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FlamesNation Mailbag: trade targets, lineup tweaks, and whatnots

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Photo credit:Mike Gould
Ryan Pike
10 months ago
We’re now into the middle of January, and unfortunately it’ll be yet another week when the Calgary Flames only play sporadically. While we wait for a more frantic game schedule, let’s check in on the mailbag.
(Fun fact: we’re just eight weeks away from the NHL’s trade deadline!)
Tyler Pitlick, Brett Ritchie and Brad Richardson are three forwards on the Flames that have a few things in common. They’re all fairly one-dimensional depth players, but they’re all pretty consistent and leaned upon for that dimension. Pitlick and Richardson are defensive specialists with limited offensive upside. Ritchie has forechecking ability. You can probably lump defensive specialist Trevor Lewis in here, too.
My guess is Sutter likes these players for their ability to do these specific things within the Flames’ system, and keeps them in the lineup more often than not because of their ability to do these things consistently, or at least better than the options in Stockton or elsewhere. (Bless his heart, but I’m not sure if 20-year-old Jakob Pelletier’s best introduction to the NHL would be doing his best Tyler Pitlick impersonation.)
There’s definitely a bit of “if the only tool you have is a hammer, everything looks like a nail” going on here, as perhaps other players could do different things better than these four players, but they’re probably in the lineup because Sutter values the specific attributes they have very highly.
Let’s be really mean about this for a second: the only forward line that consistently generates offense is Matthew Tkachuk, Elias Lindholm and Johnny Gaudreau, so the only defensive players who get much offense are the players who play with them – though it’s worth noting that Noah Hanifin & Rasmus Andersson have generated more goals for (15) and against (7) than Chris Tanev & Oliver Kylington (10 for, 2 against) while playing slightly more often with the top line.
So the short answer(s) are:
  • Fix the second and third forward lines so they generate more offense.
  • Fix the third pairing, so that more groupings can be used consistently with the first line.
As currently constructed, the third pairing is an offensive non-entity and it makes the usage of the three pairings pretty skewed towards the top two pairings in offensive situations.
Ottawa 67’s forward Jack Beck is really, really good. Or at least he was in November, when he suffered an injury that’s kept him out for awhile. He’s finally expected back before the end of this month. When he went down, he was the top goal-scorer in the entire Ontario Hockey League. Hopefully he can pick up where he left off.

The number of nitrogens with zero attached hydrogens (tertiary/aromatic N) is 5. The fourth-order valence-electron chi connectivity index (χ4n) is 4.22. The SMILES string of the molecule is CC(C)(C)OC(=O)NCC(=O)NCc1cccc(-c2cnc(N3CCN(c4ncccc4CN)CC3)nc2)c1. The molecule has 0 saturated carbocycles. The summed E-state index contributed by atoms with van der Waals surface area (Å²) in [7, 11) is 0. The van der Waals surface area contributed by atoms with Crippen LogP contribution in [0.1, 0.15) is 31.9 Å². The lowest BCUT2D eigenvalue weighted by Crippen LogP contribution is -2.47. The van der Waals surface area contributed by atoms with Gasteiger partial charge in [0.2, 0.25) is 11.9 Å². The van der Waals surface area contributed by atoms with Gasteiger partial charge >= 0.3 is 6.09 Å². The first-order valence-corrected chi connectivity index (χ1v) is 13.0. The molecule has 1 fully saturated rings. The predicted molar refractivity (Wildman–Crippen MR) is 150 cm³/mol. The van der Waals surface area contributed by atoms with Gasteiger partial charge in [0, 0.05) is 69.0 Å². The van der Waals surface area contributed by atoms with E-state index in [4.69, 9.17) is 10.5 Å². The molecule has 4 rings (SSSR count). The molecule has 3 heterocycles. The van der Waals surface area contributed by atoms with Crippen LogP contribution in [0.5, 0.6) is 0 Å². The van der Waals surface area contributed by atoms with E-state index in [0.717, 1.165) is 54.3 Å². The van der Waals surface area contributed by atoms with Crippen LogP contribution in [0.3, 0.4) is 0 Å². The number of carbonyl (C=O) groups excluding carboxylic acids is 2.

Mark Giordano is 38 years old and has had arguably his worst offensive season in a long while. Per Evolving-Hockey, Giordano’s goals above replacement have dropped from 12.9 last season to 0.1 this season, basically making him a replacement level hockey player. His defensive acumen is still high, but his ability to generate offense at five-on-five and the power play seemingly disappeared once he landed in Seattle.
By reputation, Giordano should probably fetch a first-round pick and probably another asset. But let’s be blunt here: he’s 38, his offense has evaporated, he has no record of playoff success, and I would be really hesitant to tinker with Calgary’s top two pairings because of how effective they’ve generally been.
Would you use up all of Calgary’s cap space and their draft assets to add someone who might not move the needle offensively?
John Klingberg is a smart offensive player that can help a team’s power play and five-on-five offense. Per Evolving-Hockey, he’s above replacement in both areas – 1.5 goals on the power play and 2 goals at five-on-five. (He’s below replacement, 3.1 goals, at five-on-five defense, so you’d need to give him a partner that can cover up that part of his game.)
At five-on-five, he’d be behind Oliver Kylington, Chris Tanev and Rasmus Andersson offensively – and all three have better defensive underlyings than Klingberg. On the power play, he’d be behind Noah Hanifin. Adding him would beef up the second power play unit, but adding a centre or another mid-rotation offensive winger would be a better use of the team’s trade deadline resources.

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